A Freight Forwarder is someone who undertakes to handle the movement of goods from point to point on behalf of the cargo owner.
A NVOCC which is the abbreviation for Non-Vessel Operating Common Carrier maybe defined as a “carrier to shippers” and “shipper to carriers”..
Most well established and experienced freight forwarders have below capabilities (either owned or outsourced)
- Experienced in all modes of transportation – road, rail, air and sea
- Able to provide cost effective and efficient cargo shipping solutions based on the customer’s requirement
- Able to arrange storage for the cargo (usually all big forwarders have their own warehouses)
- Able to arrange the distribution or “forwarding” of the cargo as per the instructions of their client
- Have the capability to negotiate freight rates with the shipping line
- Able to book cargo with the shipping line as per the requirement of the client or under their own contract
- Process all relevant shipping documents such as certificates of origin, customs and port documentation, bills of lading and associated shipping/negotiating documentation (Eur1, Certificate of Origin, etc)
- Issue their own approved house bill of lading (HBL)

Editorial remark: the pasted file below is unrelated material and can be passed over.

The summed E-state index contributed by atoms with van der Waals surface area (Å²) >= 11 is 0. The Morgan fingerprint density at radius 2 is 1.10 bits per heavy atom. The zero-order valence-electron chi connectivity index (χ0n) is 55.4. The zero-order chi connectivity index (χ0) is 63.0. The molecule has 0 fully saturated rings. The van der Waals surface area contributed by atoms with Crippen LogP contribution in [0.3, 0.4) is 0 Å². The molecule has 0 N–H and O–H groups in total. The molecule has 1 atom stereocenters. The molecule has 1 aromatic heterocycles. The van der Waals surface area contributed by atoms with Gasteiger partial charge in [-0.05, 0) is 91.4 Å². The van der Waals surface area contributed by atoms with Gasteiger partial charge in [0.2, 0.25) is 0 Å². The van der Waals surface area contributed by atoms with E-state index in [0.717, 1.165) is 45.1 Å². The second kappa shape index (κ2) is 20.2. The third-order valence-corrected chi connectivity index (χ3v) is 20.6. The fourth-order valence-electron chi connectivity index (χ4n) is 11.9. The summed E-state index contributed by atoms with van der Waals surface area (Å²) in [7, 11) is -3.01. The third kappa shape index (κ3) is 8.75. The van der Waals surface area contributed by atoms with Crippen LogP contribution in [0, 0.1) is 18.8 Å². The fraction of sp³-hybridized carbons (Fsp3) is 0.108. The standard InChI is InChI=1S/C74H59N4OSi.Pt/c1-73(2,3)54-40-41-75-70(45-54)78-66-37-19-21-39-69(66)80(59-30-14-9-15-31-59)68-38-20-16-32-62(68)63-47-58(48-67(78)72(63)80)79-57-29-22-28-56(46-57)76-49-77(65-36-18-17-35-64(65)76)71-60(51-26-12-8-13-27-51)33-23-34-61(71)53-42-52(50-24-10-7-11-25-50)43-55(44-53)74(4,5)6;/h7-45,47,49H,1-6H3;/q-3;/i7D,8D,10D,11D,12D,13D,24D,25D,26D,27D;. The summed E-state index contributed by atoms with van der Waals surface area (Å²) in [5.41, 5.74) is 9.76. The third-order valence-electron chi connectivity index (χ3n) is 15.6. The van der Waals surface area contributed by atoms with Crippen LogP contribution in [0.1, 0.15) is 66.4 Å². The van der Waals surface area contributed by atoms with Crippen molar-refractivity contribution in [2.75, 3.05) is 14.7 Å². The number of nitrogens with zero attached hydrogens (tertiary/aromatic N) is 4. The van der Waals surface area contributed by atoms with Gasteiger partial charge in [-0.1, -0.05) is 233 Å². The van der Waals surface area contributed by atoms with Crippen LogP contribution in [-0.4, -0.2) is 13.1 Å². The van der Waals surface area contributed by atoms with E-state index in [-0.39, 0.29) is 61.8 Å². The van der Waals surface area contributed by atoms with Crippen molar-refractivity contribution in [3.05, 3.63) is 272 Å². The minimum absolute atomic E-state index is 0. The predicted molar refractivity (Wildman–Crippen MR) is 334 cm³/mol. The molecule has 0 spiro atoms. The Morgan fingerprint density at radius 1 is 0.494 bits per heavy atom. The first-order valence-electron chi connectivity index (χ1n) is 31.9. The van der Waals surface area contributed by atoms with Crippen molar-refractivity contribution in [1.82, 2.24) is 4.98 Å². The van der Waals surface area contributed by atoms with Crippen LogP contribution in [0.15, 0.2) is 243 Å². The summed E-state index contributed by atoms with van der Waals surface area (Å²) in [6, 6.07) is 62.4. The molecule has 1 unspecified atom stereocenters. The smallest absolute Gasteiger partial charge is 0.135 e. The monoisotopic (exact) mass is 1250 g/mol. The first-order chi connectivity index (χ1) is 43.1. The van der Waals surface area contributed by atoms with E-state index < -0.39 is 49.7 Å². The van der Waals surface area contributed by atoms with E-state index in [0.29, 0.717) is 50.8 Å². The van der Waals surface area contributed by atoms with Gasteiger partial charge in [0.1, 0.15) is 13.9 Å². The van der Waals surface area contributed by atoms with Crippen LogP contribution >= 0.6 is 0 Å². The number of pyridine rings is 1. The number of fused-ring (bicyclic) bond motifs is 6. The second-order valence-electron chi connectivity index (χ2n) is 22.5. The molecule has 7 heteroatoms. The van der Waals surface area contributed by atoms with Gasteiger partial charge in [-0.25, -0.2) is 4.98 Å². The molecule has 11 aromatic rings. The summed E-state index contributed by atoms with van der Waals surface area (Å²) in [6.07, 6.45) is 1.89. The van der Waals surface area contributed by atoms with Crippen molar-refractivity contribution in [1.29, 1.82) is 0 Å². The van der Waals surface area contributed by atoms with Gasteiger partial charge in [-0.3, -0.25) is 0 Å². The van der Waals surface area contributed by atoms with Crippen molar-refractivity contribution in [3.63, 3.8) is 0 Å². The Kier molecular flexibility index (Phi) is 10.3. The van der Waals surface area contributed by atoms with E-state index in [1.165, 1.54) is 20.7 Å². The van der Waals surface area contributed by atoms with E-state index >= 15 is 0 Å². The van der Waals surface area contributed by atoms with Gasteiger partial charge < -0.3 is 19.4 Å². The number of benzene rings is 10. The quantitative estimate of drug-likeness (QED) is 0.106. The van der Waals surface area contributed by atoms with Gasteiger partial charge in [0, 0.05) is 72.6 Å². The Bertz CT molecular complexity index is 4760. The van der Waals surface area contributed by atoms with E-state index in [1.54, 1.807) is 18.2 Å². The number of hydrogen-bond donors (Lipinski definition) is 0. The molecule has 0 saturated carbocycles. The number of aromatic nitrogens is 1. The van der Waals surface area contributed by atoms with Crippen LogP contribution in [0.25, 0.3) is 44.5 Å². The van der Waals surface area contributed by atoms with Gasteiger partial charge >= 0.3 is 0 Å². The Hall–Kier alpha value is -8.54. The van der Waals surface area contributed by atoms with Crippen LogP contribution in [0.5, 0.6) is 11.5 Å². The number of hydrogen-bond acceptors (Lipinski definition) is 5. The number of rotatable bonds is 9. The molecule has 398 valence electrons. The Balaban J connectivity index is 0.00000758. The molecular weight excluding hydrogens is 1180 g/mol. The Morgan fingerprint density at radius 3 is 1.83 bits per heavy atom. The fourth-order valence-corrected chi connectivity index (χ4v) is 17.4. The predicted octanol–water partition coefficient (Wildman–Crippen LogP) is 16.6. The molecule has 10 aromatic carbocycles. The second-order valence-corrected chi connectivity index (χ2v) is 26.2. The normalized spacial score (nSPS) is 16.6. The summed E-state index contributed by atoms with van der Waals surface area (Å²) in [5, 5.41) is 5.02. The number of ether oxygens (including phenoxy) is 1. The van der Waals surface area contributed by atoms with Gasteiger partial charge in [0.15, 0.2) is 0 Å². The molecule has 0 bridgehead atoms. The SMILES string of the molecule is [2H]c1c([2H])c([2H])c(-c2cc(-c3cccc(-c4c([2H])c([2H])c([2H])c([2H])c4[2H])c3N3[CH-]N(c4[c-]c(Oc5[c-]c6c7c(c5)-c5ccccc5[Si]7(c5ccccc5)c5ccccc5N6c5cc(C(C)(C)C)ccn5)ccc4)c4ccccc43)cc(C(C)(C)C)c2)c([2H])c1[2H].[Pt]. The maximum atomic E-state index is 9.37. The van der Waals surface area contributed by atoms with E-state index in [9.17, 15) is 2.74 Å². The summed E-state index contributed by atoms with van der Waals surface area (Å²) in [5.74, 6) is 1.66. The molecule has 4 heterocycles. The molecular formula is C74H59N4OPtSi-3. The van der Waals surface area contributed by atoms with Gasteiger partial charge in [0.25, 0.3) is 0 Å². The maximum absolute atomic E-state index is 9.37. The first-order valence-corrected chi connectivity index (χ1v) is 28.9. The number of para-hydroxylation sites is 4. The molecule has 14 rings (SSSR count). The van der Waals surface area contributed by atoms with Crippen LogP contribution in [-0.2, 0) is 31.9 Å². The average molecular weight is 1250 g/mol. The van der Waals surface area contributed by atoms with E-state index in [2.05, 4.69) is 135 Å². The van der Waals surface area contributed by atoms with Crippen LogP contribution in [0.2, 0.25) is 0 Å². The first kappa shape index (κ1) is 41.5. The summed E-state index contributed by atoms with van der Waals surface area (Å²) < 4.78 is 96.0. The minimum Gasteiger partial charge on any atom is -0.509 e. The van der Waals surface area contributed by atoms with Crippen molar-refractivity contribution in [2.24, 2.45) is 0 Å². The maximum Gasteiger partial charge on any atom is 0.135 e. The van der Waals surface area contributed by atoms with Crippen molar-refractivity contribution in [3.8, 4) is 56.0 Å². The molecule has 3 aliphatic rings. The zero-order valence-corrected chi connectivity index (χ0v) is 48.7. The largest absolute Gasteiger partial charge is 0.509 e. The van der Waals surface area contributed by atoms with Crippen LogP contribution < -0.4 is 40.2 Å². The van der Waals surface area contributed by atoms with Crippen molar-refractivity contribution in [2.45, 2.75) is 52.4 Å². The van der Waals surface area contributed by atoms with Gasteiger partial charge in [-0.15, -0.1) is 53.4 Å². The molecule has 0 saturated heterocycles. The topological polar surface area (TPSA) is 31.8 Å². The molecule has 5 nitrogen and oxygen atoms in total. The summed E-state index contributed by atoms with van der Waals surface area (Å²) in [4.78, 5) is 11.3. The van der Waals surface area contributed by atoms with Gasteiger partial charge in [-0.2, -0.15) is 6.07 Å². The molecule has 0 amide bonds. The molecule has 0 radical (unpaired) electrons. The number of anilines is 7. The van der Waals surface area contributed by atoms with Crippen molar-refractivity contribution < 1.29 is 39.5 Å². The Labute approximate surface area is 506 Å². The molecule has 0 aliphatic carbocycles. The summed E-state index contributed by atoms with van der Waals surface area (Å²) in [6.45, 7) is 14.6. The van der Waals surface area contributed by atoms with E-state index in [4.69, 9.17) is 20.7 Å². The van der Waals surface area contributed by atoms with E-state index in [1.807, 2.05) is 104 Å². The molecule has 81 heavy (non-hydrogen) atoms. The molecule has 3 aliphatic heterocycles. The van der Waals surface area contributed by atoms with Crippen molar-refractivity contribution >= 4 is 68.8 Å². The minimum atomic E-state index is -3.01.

- Arrange transportation of the cargo from/to the customers premises and port
- Have thorough knowledge of over border cargo movement
- Able to arrange customs clearance
However there are some differences which separate these two entities:
- The NVOCC can and sometimes do own and operate their own or leased containers whereas a Freight Forwarder does not..
- In certain countries like USA, the NVOCC operators are required to file their tariffs with the government regulatory bodies and create a public tariff..
- NVOCC is in certain areas accorded the status of a virtual “carrier” and in certain cases accepts all liabilities of a carrier..
- A Freight Forwarding company can act as an agent/partner for a NVOCC whereas it doesn’t happen the other way around..
A traditional NVOCC does not provide above services provided by a freight forwarder, but in some cases the line between a NVOCC providing above functions and a traditional freight forwarder maybe blurred..
You can read more about this in my previous post reg the back to back bill of lading (https://shippingandfreightresource.com/2009/11/23/what-is-a-back-to-back-shipment/)
Do you have any other points that highlights the difference between a freight forwarder and NVOCC..?? Do share if you have..